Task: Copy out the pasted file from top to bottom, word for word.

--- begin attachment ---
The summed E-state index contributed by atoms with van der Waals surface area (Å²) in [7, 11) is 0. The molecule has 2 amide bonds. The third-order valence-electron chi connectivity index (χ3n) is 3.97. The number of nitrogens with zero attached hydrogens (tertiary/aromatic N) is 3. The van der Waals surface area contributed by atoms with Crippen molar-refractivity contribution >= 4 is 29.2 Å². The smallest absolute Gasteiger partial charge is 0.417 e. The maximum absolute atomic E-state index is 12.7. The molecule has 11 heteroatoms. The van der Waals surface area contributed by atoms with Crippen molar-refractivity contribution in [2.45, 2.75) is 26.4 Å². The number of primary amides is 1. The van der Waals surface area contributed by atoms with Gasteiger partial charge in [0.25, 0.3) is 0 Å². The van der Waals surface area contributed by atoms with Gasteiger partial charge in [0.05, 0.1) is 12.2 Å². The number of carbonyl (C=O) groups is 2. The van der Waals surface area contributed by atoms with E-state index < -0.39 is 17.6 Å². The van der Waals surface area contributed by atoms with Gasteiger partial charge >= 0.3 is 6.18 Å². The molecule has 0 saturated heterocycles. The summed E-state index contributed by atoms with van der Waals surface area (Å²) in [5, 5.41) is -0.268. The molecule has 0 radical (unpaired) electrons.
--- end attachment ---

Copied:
The summed E-state index contributed by atoms with van der Waals surface area (Å²) in [7, 11) is 0. The molecule has 2 amide bonds. The third-order valence-electron chi connectivity index (χ3n) is 3.97. The number of nitrogens with zero attached hydrogens (tertiary/aromatic N) is 3. The van der Waals surface area contributed by atoms with Crippen molar-refractivity contribution >= 4 is 29.2 Å². The smallest absolute Gasteiger partial charge is 0.417 e. The maximum absolute atomic E-state index is 12.7. The molecule has 11 heteroatoms. The van der Waals surface area contributed by atoms with Crippen molar-refractivity contribution in [2.45, 2.75) is 26.4 Å². The number of primary amides is 1. The van der Waals surface area contributed by atoms with Gasteiger partial charge in [0.25, 0.3) is 0 Å². The van der Waals surface area contributed by atoms with Gasteiger partial charge in [0.05, 0.1) is 12.2 Å². The number of carbonyl (C=O) groups is 2. The van der Waals surface area contributed by atoms with E-state index < -0.39 is 17.6 Å². The van der Waals surface area contributed by atoms with Gasteiger partial charge >= 0.3 is 6.18 Å². The molecule has 0 saturated heterocycles. The summed E-state index contributed by atoms with van der Waals surface area (Å²) in [5, 5.41) is -0.268. The molecule has 0 radical (unpaired) electrons.